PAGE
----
USA v. Rocendo Rivera
OPINION filed : The judgment of the district court is AFFIRMED. Decision not for publication pursuant to local rule 206. Eric L. Clay and Helene N. White, Circuit Judges; and Joseph M. Hood (AUTHORING), U.S. District Judge for the Eastern District of Kentucky, sitting by designation.
NOT RECOMMENDED FOR FULL-TEXT PUBLICATION
File Name: 12a1090n.06
Oct 18, 2012
UNITED STATES COURT OF APPEALS
FOR THE SIXTH CIRCUIT
UNITED STATES OF AMERICA,
DEBORAH S. HUNT, Clerk
On Appeal from the United
States District Court for the
Eastern District of Tennessee
Before: CLAY and WHITE, Circuit Judges; and HOOD, District Judge.*
Hood, District Judge. Defendant-Appellant Rocendo Rivera argues that no reasonable jury
could have concluded that he used or carried a firearm during and in relation to a drug trafficking
crime under 18 U.S.C. § 924(c)(1)(A). He thus argues that the district court erred when it denied
his motions for judgment of acquittal as to Count Five of the indictment. We disagree. For the
reasons set forth below, the judgment of the district court is AFFIRMED.
In spring 2010, the Federal Bureau of Investigation and the Loudon County Sheriff’s Office
developed a confidential informant (C.I.) to investigate the drug trafficking activities of Omar
Rivera, who is Defendant’s brother. Agents paid the C.I. to make controlled cocaine and marijuana
purchases from Omar Rivera. During two of these controlled purchases, on July 8, 2010, and August
The Honorable Joseph M. Hood, United States District Judge for the Eastern District of Kentucky,
sitting by designation.
4, 2010, Defendant delivered drugs to the C.I. on Omar Rivera’s behalf. This appeal concerns the
August 4, 2010 transaction. On that occasion, the C.I. called Omar Rivera and ordered an “eight
ball” of cocaine and a .25 caliber pistol. Officers observed Defendant get into the C.I.’s vehicle, at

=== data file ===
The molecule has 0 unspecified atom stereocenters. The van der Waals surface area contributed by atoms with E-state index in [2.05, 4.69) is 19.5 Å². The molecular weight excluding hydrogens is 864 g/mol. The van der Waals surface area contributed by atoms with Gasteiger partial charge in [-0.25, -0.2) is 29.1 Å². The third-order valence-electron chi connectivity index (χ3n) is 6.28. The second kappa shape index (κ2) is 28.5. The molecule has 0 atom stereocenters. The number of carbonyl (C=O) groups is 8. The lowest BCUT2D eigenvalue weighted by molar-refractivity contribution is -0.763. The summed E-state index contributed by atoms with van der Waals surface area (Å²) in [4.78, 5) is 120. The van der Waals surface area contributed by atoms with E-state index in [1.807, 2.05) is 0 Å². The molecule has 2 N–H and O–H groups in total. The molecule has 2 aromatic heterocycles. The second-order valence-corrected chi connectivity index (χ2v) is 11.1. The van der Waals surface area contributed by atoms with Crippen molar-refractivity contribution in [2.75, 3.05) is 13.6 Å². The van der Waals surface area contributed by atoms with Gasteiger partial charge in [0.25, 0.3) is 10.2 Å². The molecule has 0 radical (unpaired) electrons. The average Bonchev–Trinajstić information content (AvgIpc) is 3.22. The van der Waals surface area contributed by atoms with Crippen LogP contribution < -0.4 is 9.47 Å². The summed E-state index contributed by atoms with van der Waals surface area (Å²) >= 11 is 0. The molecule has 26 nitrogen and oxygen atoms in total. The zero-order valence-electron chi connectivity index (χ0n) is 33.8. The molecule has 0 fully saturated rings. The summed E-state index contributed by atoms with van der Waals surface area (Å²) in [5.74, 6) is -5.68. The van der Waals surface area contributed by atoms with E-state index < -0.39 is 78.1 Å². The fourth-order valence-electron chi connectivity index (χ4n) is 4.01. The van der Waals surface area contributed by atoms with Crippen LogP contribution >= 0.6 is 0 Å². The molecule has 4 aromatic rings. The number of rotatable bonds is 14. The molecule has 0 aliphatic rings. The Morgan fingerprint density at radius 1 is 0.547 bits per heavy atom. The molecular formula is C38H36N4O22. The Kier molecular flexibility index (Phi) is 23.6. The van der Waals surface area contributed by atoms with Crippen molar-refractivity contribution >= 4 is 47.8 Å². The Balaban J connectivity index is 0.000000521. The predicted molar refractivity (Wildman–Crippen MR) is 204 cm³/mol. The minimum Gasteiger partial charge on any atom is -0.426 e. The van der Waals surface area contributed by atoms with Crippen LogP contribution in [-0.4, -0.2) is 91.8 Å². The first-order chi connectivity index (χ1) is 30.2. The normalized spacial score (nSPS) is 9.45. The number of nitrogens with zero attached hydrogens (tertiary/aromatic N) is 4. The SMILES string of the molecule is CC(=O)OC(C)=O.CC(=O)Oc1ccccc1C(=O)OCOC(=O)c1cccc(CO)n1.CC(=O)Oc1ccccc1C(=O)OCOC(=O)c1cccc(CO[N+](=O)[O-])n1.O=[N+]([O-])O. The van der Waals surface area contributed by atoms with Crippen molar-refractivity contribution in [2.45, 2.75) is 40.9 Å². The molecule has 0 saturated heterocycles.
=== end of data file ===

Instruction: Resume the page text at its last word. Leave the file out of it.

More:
which time he delivered to the C.I. approximately 3.5 grams of cocaine, an unloaded pistol, and a
bag with a magazine and loose bullets in exchange for four hundred dollars cash.
Defendant was originally charged in a six-count indictment in the United States District
Court for the Eastern District of Tennessee. The only count that is relevant to this appeal is Count
Five of the indictment, which charged Defendant with using or carrying a firearm during and in
relation to a drug trafficking crime in violation of 18 U.S.C. § 924(c)(1)(A). At the close of the
government’s case-in-chief and at the close of all of the evidence, Defendant moved for a judgment
of acquittal on all counts under Rule 29 of the Federal Rules of Criminal Procedure, but the district
court denied both motions. The jury then convicted Defendant of Counts One, Two, Four and Five
of the indictment, and he was sentenced to seventy-five months’ imprisonment.
Defendant filed this timely appeal from Count Five of the indictment, arguing that there was
insufficient evidence for the jury to convict him of using or carrying a firearm during and in relation
to a drug trafficking crime under § 924(c)(1)(A). He therefore argues that the district court erred
when it denied his motions for judgment of acquittal.
STANDARD OF REVIEW
“This court reviews de novo a denial of a motion for judgment of acquittal.” United States
v. Ramirez, 635 F.3d 249, 255 (6th Cir. 2011) (quoting United States v. Solorio, 337 F.3d 580, 588
(6th Cir. 2003)). The denial should be affirmed “if the evidence, viewed in the light most favorable
to the government, would allow a rational trier of fact to find the defendant guilty beyond a
reasonable doubt.” Solorio, 337 F.3d at 588 (quoting United States v. Harrod, 168 F.3d 887, 889–90
(6th Cir. 1999)). The standard is a great obstacle to overcome and presents the appellant in a
criminal case with a very heavy burden. United States v. Winkle, 477 F.3d 407, 413 (6th Cir. 2007);
United States v. Jackson, 473 F.3d 660, 669 (6th Cir. 2007).